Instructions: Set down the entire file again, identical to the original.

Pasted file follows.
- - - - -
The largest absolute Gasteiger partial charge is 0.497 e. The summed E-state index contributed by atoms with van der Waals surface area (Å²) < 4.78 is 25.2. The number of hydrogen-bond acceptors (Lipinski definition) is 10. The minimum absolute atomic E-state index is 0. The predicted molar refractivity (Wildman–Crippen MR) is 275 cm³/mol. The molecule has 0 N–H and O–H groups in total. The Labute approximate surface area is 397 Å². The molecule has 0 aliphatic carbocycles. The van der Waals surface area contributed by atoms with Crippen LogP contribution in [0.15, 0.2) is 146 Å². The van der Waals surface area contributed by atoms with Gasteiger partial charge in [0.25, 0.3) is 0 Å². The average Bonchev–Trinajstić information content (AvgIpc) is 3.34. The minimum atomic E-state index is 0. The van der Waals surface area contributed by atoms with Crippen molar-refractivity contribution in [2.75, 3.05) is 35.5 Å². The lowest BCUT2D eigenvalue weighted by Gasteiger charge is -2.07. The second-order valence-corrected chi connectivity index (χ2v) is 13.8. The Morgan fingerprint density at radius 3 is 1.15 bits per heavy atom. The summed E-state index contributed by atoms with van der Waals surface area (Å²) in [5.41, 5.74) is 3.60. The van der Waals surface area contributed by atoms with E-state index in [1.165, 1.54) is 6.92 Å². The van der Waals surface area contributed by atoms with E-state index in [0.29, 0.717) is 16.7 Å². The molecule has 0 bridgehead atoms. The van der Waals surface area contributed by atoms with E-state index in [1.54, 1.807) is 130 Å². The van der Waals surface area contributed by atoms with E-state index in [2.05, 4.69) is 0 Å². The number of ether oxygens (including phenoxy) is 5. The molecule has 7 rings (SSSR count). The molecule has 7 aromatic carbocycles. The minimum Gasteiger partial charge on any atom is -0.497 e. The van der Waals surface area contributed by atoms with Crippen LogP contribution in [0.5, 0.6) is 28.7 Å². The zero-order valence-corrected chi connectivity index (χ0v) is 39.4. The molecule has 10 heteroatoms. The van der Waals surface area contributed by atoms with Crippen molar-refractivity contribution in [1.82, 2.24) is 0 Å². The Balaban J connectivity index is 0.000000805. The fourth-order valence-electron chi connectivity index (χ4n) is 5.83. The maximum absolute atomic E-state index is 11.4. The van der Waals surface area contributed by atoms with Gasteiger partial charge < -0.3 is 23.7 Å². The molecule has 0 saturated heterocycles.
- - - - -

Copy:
The largest absolute Gasteiger partial charge is 0.497 e. The summed E-state index contributed by atoms with van der Waals surface area (Å²) < 4.78 is 25.2. The number of hydrogen-bond acceptors (Lipinski definition) is 10. The minimum absolute atomic E-state index is 0. The predicted molar refractivity (Wildman–Crippen MR) is 275 cm³/mol. The molecule has 0 N–H and O–H groups in total. The Labute approximate surface area is 397 Å². The molecule has 0 aliphatic carbocycles. The van der Waals surface area contributed by atoms with Crippen LogP contribution in [0.15, 0.2) is 146 Å². The van der Waals surface area contributed by atoms with Gasteiger partial charge in [0.25, 0.3) is 0 Å². The average Bonchev–Trinajstić information content (AvgIpc) is 3.34. The minimum atomic E-state index is 0. The van der Waals surface area contributed by atoms with Crippen molar-refractivity contribution in [2.75, 3.05) is 35.5 Å². The lowest BCUT2D eigenvalue weighted by Gasteiger charge is -2.07. The second-order valence-corrected chi connectivity index (χ2v) is 13.8. The Morgan fingerprint density at radius 3 is 1.15 bits per heavy atom. The summed E-state index contributed by atoms with van der Waals surface area (Å²) in [5.41, 5.74) is 3.60. The van der Waals surface area contributed by atoms with E-state index in [1.165, 1.54) is 6.92 Å². The van der Waals surface area contributed by atoms with E-state index in [0.29, 0.717) is 16.7 Å². The molecule has 0 bridgehead atoms. The van der Waals surface area contributed by atoms with E-state index in [1.54, 1.807) is 130 Å². The van der Waals surface area contributed by atoms with E-state index in [2.05, 4.69) is 0 Å². The number of ether oxygens (including phenoxy) is 5. The molecule has 7 rings (SSSR count). The molecule has 7 aromatic carbocycles. The minimum Gasteiger partial charge on any atom is -0.497 e. The van der Waals surface area contributed by atoms with Crippen LogP contribution in [0.5, 0.6) is 28.7 Å². The zero-order valence-corrected chi connectivity index (χ0v) is 39.4. The molecule has 10 heteroatoms. The van der Waals surface area contributed by atoms with Crippen molar-refractivity contribution in [1.82, 2.24) is 0 Å². The Balaban J connectivity index is 0.000000805. The fourth-order valence-electron chi connectivity index (χ4n) is 5.83. The maximum absolute atomic E-state index is 11.4. The van der Waals surface area contributed by atoms with Gasteiger partial charge < -0.3 is 23.7 Å². The molecule has 0 saturated heterocycles.